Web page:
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Seniors, Make an Effort to Drink Water. Here’s Why 

Did you know that we get less thirsty as we age? It’s not that we need fluids less—staying hydrated is essential to good health. We simply don’t feel the sensation of thirst the way we did when we were younger. This is why many seniors get less water than they need. In fact, according to the Cleveland Clinic, “dehydration is a common cause of hospitalization among those 65 and over.”

So, if you’re a senior, it’s very important to make an effort to drink enough water.

Signs of Dehydration

If you have any of these signs, you may be dehydrated:

  • dry mouth
  • muscle cramps
  • chills
  • headache
  • fatigue
  • dark or strong-smelling urine
  • dizziness or confusion

You can become dehydrated more quickly if you have certain health conditions, like kidney disease, dementia, or diabetes. Also, medications like laxatives and “water pills” (diuretics) can increase your chance of becoming dehydrated.

Benefits of Hydration 

Staying hydrated is essential to keep our bodies healthy and working properly. Drinking water:

  • Helps us digest the foods we eat
  • Supports brain performance
  • Regulates and even stimulates metabolism
  • Stabilizes blood pressure, which can reduce the risk of falls
  • Regulates body temperature, especially when exercising or in hot weather
  • Helps with weight loss by suppressing appetite and preventing fluid retention
  • Maintains skin elasticity and reduce the appearance of wrinkles, scars, and soft lines 

 So how much water do we need? 8 glasses per day is a good goal, says The Mayo Clinic, and some experts recommend between 50 and 67 ounces. That may seem like a lot, but getting enough water each day is actually easier than you think.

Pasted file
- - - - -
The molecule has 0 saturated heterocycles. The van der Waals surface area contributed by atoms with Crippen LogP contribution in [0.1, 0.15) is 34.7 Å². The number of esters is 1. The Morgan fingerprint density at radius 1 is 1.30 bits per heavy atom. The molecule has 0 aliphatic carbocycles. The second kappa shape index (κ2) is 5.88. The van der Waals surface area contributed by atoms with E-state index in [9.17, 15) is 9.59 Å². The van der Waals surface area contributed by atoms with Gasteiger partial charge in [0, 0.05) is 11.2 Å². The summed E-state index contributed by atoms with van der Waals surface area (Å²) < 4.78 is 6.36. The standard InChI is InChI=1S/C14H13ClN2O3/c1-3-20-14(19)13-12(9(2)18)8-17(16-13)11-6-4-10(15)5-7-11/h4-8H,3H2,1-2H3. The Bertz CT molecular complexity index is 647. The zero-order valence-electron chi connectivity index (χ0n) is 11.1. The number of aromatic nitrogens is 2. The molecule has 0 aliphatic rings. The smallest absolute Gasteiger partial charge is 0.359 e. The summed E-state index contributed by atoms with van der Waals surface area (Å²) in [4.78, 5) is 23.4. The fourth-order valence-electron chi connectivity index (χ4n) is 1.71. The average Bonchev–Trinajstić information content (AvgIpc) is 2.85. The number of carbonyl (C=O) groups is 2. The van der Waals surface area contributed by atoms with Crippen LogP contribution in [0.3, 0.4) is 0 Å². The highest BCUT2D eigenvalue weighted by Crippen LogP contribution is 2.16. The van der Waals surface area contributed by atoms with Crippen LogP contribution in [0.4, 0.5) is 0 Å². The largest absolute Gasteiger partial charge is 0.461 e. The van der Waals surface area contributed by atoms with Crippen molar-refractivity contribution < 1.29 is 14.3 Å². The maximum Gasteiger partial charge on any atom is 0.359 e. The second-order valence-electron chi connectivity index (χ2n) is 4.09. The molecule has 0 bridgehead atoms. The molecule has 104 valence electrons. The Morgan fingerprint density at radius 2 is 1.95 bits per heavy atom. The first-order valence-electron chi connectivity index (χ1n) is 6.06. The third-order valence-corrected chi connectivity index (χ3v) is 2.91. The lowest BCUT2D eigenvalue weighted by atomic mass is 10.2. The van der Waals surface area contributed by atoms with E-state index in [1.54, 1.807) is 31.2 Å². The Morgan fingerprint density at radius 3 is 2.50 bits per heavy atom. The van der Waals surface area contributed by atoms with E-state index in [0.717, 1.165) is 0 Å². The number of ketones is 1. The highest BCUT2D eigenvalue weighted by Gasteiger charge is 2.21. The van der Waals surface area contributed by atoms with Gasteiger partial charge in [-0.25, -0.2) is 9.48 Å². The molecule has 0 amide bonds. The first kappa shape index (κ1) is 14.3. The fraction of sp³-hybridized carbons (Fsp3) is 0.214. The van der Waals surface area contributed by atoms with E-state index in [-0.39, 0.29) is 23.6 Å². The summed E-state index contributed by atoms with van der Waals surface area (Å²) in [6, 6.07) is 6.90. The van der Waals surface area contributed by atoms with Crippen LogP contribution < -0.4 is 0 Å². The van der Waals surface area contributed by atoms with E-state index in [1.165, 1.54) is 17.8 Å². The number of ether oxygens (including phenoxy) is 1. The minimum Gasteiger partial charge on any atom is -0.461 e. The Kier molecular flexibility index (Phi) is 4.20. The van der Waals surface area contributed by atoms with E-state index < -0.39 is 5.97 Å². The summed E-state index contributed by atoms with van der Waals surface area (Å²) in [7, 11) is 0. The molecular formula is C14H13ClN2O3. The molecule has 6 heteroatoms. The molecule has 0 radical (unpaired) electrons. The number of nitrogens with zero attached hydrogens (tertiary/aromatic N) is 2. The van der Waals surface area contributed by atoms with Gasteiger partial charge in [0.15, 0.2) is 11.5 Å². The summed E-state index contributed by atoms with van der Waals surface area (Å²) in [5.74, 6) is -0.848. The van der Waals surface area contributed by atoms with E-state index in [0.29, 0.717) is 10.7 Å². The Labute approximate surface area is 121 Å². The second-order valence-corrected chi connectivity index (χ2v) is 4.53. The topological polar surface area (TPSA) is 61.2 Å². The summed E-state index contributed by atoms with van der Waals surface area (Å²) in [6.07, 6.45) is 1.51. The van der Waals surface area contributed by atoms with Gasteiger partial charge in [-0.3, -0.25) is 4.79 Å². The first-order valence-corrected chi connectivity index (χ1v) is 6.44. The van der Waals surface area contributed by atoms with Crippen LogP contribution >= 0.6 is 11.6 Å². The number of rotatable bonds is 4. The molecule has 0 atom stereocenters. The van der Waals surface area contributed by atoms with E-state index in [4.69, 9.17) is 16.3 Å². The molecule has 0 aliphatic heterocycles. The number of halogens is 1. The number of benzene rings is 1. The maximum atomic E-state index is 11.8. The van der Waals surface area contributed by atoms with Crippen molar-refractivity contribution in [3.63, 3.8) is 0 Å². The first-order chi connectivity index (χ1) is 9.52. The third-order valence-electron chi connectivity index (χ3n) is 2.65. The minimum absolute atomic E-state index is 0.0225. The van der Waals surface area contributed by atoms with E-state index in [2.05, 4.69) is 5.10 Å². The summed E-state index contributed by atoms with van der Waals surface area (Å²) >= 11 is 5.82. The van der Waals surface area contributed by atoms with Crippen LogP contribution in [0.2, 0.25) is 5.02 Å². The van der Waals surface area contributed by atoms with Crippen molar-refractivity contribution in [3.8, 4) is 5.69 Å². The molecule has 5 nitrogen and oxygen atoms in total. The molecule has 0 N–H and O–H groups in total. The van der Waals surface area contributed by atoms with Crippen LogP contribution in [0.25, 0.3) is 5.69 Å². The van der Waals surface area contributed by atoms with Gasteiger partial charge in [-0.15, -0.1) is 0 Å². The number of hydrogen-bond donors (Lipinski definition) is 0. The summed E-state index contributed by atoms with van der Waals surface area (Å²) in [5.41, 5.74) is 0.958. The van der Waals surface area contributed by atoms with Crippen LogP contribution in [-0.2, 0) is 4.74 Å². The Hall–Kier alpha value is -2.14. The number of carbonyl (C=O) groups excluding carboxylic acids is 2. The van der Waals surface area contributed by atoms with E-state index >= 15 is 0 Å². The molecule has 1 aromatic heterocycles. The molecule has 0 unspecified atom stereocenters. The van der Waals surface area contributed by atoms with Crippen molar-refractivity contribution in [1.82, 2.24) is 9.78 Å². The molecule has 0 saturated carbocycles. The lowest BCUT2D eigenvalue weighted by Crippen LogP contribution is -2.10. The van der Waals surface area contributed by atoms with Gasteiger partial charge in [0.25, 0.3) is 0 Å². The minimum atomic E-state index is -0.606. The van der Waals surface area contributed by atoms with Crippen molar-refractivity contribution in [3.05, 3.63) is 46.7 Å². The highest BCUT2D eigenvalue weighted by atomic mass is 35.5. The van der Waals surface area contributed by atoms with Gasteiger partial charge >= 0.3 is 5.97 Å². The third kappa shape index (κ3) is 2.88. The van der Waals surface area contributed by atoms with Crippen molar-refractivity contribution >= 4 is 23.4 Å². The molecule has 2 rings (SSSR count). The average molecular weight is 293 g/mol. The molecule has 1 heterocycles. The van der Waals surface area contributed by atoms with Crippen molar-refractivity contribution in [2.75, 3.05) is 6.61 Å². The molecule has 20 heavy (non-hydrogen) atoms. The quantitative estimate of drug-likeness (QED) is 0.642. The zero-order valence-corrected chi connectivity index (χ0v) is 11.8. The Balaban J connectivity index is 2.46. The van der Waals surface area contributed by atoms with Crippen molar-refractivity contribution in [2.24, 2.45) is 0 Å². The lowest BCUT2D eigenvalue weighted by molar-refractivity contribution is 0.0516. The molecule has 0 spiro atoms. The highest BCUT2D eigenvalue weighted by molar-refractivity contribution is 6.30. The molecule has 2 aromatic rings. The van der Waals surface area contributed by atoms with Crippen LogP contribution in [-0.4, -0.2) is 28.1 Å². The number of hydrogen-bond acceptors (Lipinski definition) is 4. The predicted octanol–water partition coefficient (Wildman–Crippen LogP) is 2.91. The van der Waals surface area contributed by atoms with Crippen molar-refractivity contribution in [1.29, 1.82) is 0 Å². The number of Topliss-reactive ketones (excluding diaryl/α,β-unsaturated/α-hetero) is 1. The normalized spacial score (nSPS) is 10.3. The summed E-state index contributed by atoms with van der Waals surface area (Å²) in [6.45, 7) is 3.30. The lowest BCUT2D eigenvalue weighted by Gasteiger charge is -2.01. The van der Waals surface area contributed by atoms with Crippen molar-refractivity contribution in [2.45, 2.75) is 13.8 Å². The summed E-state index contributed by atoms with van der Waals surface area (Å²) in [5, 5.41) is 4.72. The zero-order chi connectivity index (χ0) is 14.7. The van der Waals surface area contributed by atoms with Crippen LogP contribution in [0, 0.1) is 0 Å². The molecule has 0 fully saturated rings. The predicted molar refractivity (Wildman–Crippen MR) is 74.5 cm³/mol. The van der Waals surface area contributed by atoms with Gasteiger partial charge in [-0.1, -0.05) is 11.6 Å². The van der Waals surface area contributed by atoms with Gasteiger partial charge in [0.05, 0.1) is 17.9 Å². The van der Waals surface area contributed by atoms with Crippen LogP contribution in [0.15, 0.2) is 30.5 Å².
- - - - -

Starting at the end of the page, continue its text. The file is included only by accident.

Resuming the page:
Hydration Tips from the Centers for Disease Control (CDC)

Here are some tips from the Centers for Disease Control (CDC):

  • Carry a water bottle with you and refill it throughout the day.
  • Freeze some freezer safe water bottles. Take one with you for ice-cold water all day long.
  • Choose water over sugary drinks.
  • Drink water when eating out. You’ll also save money and reduce calories.
  • Serve water during meals.
  • Add a wedge of lime or lemon to your water. This can help improve the taste.
  • Eating the right foods is also a way to get water. According to the Cleveland Clinic, foods like cucumber, zucchini, and iceberg lettuce are high in water content. Making them part of your diet will help you stay hydrated.

Finally, drink tap water rather than bottled water. Tap water is good water! It is monitored and regulated by The U.S. Environmental Protection Agency (EPA) under the Safe Drinking Water Act.  The Minnesota Department of Health says that “Tap water and bottled water generally have the same quality standards.” That means it’s difficult to justify the cost of buying bottled water, except in an emergency. Also, plastic water bottles are a big threat to the environment. According to one estimate, as many as 85% of plastic water bottles end up as waste. This is concerning because plastic water bottles take a long time to break down. As they do they release harmful chemicals into the soil and water. A reuseable water bottle will help you do your part to protect the environment.

JEVS Care at Home (JCAH) Can Help 

At JCAH we’re committed to delivering the best home care in the industry. If you or someone you love is finding it challenging to prepare food and cook meals, we can help. Contact us today for information about our services, which are available free to those who qualify.    

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